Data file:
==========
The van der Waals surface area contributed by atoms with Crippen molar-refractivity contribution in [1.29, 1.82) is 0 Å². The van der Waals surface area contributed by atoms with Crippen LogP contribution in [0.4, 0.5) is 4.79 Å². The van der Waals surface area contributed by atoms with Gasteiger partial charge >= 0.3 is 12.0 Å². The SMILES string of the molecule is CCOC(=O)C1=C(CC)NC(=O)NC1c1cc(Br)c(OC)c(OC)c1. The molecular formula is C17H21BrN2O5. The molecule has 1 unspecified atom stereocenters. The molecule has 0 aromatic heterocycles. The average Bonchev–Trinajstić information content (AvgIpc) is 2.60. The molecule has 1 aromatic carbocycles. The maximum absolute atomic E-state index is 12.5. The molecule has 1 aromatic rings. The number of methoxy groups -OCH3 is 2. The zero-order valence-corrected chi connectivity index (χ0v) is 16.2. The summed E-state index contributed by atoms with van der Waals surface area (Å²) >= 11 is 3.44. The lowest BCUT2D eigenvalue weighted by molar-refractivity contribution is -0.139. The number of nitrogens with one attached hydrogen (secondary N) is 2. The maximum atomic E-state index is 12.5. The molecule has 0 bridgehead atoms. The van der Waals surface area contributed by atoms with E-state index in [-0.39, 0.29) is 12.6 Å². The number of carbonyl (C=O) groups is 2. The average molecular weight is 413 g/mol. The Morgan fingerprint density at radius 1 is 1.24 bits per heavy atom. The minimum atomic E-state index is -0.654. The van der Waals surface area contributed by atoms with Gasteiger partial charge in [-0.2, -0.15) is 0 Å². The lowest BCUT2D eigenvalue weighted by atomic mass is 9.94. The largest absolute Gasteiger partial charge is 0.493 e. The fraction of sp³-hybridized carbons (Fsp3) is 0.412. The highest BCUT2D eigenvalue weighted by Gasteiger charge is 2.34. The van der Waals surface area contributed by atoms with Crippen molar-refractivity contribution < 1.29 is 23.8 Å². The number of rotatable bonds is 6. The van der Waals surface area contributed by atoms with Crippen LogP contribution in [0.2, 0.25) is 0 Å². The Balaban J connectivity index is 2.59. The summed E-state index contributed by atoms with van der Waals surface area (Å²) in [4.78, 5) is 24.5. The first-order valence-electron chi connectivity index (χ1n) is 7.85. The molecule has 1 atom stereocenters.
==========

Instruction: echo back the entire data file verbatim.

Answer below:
The van der Waals surface area contributed by atoms with Crippen molar-refractivity contribution in [1.29, 1.82) is 0 Å². The van der Waals surface area contributed by atoms with Crippen LogP contribution in [0.4, 0.5) is 4.79 Å². The van der Waals surface area contributed by atoms with Gasteiger partial charge >= 0.3 is 12.0 Å². The SMILES string of the molecule is CCOC(=O)C1=C(CC)NC(=O)NC1c1cc(Br)c(OC)c(OC)c1. The molecular formula is C17H21BrN2O5. The molecule has 1 unspecified atom stereocenters. The molecule has 0 aromatic heterocycles. The average Bonchev–Trinajstić information content (AvgIpc) is 2.60. The molecule has 1 aromatic carbocycles. The maximum absolute atomic E-state index is 12.5. The molecule has 1 aromatic rings. The number of methoxy groups -OCH3 is 2. The zero-order valence-corrected chi connectivity index (χ0v) is 16.2. The summed E-state index contributed by atoms with van der Waals surface area (Å²) >= 11 is 3.44. The lowest BCUT2D eigenvalue weighted by molar-refractivity contribution is -0.139. The number of nitrogens with one attached hydrogen (secondary N) is 2. The maximum atomic E-state index is 12.5. The molecule has 0 bridgehead atoms. The van der Waals surface area contributed by atoms with E-state index in [-0.39, 0.29) is 12.6 Å². The number of carbonyl (C=O) groups is 2. The average molecular weight is 413 g/mol. The Morgan fingerprint density at radius 1 is 1.24 bits per heavy atom. The minimum atomic E-state index is -0.654. The van der Waals surface area contributed by atoms with Gasteiger partial charge in [-0.2, -0.15) is 0 Å². The lowest BCUT2D eigenvalue weighted by atomic mass is 9.94. The largest absolute Gasteiger partial charge is 0.493 e. The fraction of sp³-hybridized carbons (Fsp3) is 0.412. The highest BCUT2D eigenvalue weighted by Gasteiger charge is 2.34. The van der Waals surface area contributed by atoms with Crippen molar-refractivity contribution < 1.29 is 23.8 Å². The number of rotatable bonds is 6. The van der Waals surface area contributed by atoms with Crippen LogP contribution in [0.2, 0.25) is 0 Å². The Balaban J connectivity index is 2.59. The summed E-state index contributed by atoms with van der Waals surface area (Å²) in [4.78, 5) is 24.5. The first-order valence-electron chi connectivity index (χ1n) is 7.85. The molecule has 1 atom stereocenters.